The Absurdist Spacecraft of ‘Inherent Vice’

If “The Big Lebowski” is the ultimate movie about stoners, “Inherent Vice” is the ultimate stoned movie. It’s nearly impossible to watch this surprisingly faithful adaptation of Thomas Pynchon’s 2009 novel without feeling high ourselves. But dig it, man: Resistance to the film’s addled charms is futile. This is director Paul Thomas Anderson’s most lavishly light-footed work since 1997’s “Boogie Nights.”

Joaquin Phoenix is Doc Sportello, a private eye with a heart of Hawaiian Gold, and it’s a role he was born to play (though Joaquin seems born to play every one of his roles, doesn’t he?). Decked out in John Lennon shades and muttonchops to make the Founding Fathers weep, waddling in a pelvis-first slouch with feet splayed in Huaraches, mumbling in a drug-fueled burr, scribbling inanities like NOT hallucinating in his reporter’s notebook, and forever “rooting through the city dump that is his memory,” Doc is the love child of Doctor Teeth and 1960s-era Elliott Gould whom we didn’t know we were seeking. He doesn’t really know who he’s seeking, either – which, though an admittedly odd quality in a detective, is perfectly in keeping with this shaggy spaceship of a mystery.

We can tell an awful lot about a culture by the kind of mysteries it spawns. The Brits produce stylish, starchy crime stories; the Swedes, expertly constructed thrillers investigated by existentialists masquerading as stoics. In the mid-twentieth century, that apex of American machismom, the United States produced a veritable glut of hard-boiled detectives dangling cigarettes, staccato quips, and long-legged dames. So it makes sense that this film set in a 1970 Southern California surfer town is all about sweetwater paranoia and the fuzziest of logic. In the wake of the Manson Family murders and the civil unrest of the 1960s, no one, especially in SoCal, knew which end was up, let alone who to believe.

Anderson, a director who’s never shied from big-scale what-the-fuckery (see: “Magnolia”), vibes with this moment so well that he doesn’t need to overplay his hand. He forgoes the pitfalls of voiceover narration by handing passages of exposition to Joanna Newsom, who shines as an astrologically inclined estrogenius, and he eschews the normal signifiers of the Sixties (lovebeads and Woodstock tracks) for deeply saturated colors and an original, wonderfully meandering soundtrack by Jonny Greenwood. You know: driving percussion, electric piano, purple-carpeted walls, and a lot of dirty bare feet. The few characters who wear lace-up shoes stand out like the squares they are; Doc’s chief nemesis (Josh Brolin), a meathead of a “renaissance cop” with a SAG card and an “evil shit twinkle in his eye,” is even called Bigfoot.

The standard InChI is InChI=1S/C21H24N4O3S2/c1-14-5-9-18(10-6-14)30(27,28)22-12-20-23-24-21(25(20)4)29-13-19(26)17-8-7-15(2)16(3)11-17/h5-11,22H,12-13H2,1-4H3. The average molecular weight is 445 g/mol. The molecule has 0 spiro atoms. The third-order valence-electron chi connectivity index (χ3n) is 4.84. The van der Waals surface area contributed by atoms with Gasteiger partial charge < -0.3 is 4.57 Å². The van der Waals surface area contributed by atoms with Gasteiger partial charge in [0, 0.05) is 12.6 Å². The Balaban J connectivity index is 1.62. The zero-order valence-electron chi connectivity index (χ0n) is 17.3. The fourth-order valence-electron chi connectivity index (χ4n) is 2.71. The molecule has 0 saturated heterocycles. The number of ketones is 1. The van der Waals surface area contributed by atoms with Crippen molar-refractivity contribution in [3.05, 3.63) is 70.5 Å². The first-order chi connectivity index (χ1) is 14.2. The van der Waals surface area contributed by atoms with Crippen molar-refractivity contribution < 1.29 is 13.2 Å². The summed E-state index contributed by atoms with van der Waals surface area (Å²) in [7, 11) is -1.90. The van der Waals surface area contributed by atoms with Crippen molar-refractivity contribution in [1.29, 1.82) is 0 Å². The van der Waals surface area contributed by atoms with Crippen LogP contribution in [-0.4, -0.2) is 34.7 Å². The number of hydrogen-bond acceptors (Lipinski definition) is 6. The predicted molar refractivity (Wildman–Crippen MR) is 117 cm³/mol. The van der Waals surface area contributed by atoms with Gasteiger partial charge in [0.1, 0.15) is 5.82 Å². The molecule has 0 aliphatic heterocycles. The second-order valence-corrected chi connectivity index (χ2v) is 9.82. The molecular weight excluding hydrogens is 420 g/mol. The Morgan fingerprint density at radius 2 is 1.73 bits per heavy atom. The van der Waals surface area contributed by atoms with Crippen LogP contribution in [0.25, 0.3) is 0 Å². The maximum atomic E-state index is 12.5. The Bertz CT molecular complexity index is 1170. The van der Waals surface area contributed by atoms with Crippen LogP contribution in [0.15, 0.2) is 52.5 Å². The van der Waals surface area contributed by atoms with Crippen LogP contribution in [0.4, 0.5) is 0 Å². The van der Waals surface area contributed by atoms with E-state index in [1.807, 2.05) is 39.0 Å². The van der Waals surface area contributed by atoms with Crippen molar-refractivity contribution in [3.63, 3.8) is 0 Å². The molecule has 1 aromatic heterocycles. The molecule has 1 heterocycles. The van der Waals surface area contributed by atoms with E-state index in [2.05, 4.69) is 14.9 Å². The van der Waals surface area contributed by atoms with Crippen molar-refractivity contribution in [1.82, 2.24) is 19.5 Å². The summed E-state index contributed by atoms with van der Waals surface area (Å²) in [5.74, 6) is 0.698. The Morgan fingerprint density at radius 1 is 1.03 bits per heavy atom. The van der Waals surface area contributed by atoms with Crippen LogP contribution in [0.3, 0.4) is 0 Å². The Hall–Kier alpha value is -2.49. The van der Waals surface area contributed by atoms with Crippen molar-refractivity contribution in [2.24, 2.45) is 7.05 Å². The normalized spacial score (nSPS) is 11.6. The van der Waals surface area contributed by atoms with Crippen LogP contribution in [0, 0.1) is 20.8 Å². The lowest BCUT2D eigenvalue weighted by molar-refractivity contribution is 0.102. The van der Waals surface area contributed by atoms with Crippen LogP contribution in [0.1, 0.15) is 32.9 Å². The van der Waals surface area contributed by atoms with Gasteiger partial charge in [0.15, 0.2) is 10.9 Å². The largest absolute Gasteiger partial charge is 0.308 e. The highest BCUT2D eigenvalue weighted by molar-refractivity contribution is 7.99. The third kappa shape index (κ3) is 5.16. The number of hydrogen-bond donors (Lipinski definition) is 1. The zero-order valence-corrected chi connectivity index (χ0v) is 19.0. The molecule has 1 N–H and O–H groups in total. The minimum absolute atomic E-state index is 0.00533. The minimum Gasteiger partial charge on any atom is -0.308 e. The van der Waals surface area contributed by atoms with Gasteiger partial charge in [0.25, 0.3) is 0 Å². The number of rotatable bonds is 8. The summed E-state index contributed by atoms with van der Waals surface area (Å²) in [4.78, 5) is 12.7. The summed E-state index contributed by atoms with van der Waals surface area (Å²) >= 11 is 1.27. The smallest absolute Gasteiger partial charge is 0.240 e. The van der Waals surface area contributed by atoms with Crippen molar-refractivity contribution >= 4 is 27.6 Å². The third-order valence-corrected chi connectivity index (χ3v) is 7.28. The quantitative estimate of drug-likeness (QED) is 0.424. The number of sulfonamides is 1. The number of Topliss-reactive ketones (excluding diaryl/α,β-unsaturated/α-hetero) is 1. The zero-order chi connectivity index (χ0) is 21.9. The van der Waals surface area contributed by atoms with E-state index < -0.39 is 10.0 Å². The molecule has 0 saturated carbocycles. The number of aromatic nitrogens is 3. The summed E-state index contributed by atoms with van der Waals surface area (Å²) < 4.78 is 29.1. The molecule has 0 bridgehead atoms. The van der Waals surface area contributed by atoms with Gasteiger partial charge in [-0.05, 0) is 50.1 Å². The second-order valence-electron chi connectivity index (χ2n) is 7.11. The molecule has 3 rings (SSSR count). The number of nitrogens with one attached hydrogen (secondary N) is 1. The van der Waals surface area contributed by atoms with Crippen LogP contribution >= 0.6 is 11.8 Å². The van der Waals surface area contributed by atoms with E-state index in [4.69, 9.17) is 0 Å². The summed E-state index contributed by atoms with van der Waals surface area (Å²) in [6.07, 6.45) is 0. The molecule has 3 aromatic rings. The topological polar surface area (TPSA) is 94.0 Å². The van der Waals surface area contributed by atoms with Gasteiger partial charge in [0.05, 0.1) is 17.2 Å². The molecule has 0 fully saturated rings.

That’s the thing about Doc. He’s a card-carrying private investigator with a habit of running into trouble with the law. (It’s just one of his habits, really.) And because no one knows what end is up, local authorities and the FBI still tap him for information – even shtup him occasionally. Doc’s part-time squeeze is Deputy D.A. Penny, played by Reese Witherspoon in a matronly updo and a bulldog expression that looks so natural it’s as if we’re looking at the Ghost of Christmas Future. But even if Penny and Doc are kicking it, they don’t trust each other. Doc knows Penny’s allegiances lie with the Feds, and Penny knows Doc carries a torch for his ex-old lady, Shasta (newcomer Katherine Waterston; picture “Drugstore Cowboy”-era Kelly Lynch with a hefty dose of Janis Joplin). Everyone knows Shasta is Doc’s sun and moon, actually; she triggers the whole story when she puts him on the trail of her current lover, real estate developer Mickey Wolfmann (Eric Roberts), a “Jew who wants to be a Nazi.” Shasta suspects that Mickey’s wife and her lover (cum spiritual advisor; quell 1970!) have stowed him in a mental health hospital in a scheme to nab his mogul money.

Doc, who doubles as a sort of psychedelic priest for his community (albeit one with a healthy interest in the fairer sex), takes on the case despite his conflict of interest. Soon enough he runs into recently released convict Tariq (Michael K. Williams), who’s seeking a bodyguard of Mickey’s who owes him money. Which leads Doc to a flower child sex parlor, which puts him in Bigfoot’s custody, which brings him to recovering junkie Heather (Jena Malone sporting fake chompers that rival Jonah Hill’s in last year’s “The Wolf of Wall Street”). She doesn’t buy the story that her jazz musician husband, Coy (Owen Wilson), died of an overdose, and it turns out she’s right. Coy is lurking about, Lazarus-style, as an undercover operative who’s a little too entrenched in the Golden Fang crime organization in which he was planted and in which Mickey’s also ensnared. Also in this grab bag of live-action hippie Muppets: a Dentist Feelgood (Martin Short, glorious in a violet velvet suit), a marine lawyer who doubles as Doc’s sidekick (Benicio Del Toro, the perfect foil on any trip), a high-society daffodil who receives guests in a tiny veiled hat and a tinier bathing suit (Serena Scott Thomas), and Maya Rudolph as a receptionist/groovy pseudo-nurse. And so it goes.

No one’s going to pretend that “Inherent Vice” is intelligible (even its title is obtuse), and I don’t think we should. At the heart of this parade of beautiful weirdos isn’t a quest for meaning but a quest for connection. Yet here’s a film that’s so comfortable with its bramble of loneliness that watching it is like settling into a shabby, overstuffed armchair; we judge the mess before surrendering to its cushions. Like Robert Altman’s “The Long Goodbye,” this affable paean to absurdism will be revered in years to come no matter the hostility it’s bound to engender now.

This review was originally published in Word and Film.

"All, everything I understand, I understand only because I love."
― Leo Tolstoy